Labor not budging on dividend imputation tax plan

Opposition Leader Bill Shorten is refusing to back down on the dividend imputation policy despite a widespread backlash against Labor’s plans to abolish franking credit cash rebates for retiree investors.

The Labor leader last week rejected calls to water down the proposed policy, or exempt pensioners or those with modest self-managed superannuation funds.

Mr Shorten said Labor was braced for “a tough debate” and it was unfair that “a few people” could claim a tax refund when they had paid no tax.

ALP dividend changes need more consideration

National Seniors Australia has warned proposed ALP changes that would end cash refunds to retirees claimed through share dividend imputation could backfire.

Chief Advocate Ian Henschke said this week that the plan, designed to claw back $59 billion over 10 years from wealthy retirees, could hurt many full and part age pensioners who had been encouraged to diversify by including shares in their retirement portfolios.

GFC recession stress sent blood pressure up

The Global Financial Crisis (GFC) of 10 years ago took a toll on the retirement incomes of many older Australians but in other countries, the economic downturn was a recession that has been blamed for a negative impact on people’s health.

A new study by Professor Teresa Seeman of the University of California, Los Angeles (UCLA) examined how the recession of 2007-2009 raised blood pressure and blood sugar.

Time out of workforce takes toll on women's super

Women will continue to retire with less super than men due to time out of the workforce and lost compound returns, a new study shows.

In a first of its kind, Industry Super Australia adviser and former Treasury retirement modelling head, Phil Gallagher, used data from the Australian Bureau of Statistics (ABS) to plot both pay and superannuation gaps by age and salary.

Failure to switch providers costs millions

Laziness and fear of change are costing Australians around $10 million a year, a new survey shows.

Comparison website said 45 per cent of adults planned to switch at least one provider for services such as banking, energy, health insurance, telephone and pay TV, this year. However, 55 per cent – or more than 10 million people – would not change and their reluctance to act could cost them thousands of dollars.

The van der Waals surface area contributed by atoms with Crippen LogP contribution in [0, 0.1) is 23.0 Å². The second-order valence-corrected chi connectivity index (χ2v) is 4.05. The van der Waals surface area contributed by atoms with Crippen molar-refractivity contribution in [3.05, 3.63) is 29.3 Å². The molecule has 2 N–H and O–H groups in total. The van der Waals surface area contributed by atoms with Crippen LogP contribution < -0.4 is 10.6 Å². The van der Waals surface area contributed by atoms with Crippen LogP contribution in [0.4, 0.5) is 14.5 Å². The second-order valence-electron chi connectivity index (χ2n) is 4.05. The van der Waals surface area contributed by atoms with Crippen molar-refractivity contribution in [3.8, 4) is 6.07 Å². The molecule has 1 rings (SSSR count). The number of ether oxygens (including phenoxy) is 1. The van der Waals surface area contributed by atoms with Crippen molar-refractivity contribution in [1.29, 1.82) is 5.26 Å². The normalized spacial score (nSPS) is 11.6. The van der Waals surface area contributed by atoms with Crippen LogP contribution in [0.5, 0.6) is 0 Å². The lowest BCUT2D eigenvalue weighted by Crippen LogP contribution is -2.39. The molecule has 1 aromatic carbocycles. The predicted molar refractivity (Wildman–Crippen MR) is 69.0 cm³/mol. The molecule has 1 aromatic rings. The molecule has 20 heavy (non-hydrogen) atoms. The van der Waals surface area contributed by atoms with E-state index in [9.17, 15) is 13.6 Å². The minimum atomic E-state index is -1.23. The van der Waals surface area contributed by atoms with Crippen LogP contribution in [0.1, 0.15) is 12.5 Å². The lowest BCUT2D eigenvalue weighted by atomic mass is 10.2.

Finder’s Bessie Hassan said Australians should review their monthly outgoings and consider switching to save money.

National plan to address elder abuse

National Seniors has welcomed Attorney-General Christian Porter’s announcement to develop a national plan by the end of 2018 to address the growing issue of financial, emotional and physical abuse of older people.

Mr Porter told the fifth National Elder Abuse Conference in Sydney this week the Commonwealth and state ­attorneys-general had agreed to work together in response to a report by the Australian Law Reform Commission (ALRC).

Seminar to help Sydney seniors plan their financial futures

Sydney residents can learn how to better fund their retirement at a National Seniors seminar at Parramatta on Tuesday, 27 March.

Co-presenter Basil La Brooy from National Seniors Financial Information Desk (FID) will be exploring ways to make the transition from work to retirement, take stock of resources, set financial goals and understand retirement income streams.

Hope for the best, plan for the worst? Insights into our planning for a longer life.

Australians are enjoying among the longest life expectancies in the world, a trend which is expected to continue.
They are also being asked to do something not previously required of their parents and grandparents, namely, to save for a longer life than expected. However, there is limited availability and take-up of financial products that can assist individuals to efficiently manage the risk of outliving their savings. The growing fear that Australians’ saving behaviour is not keeping pace with increasing life expectancy is also now a major issue around the world.

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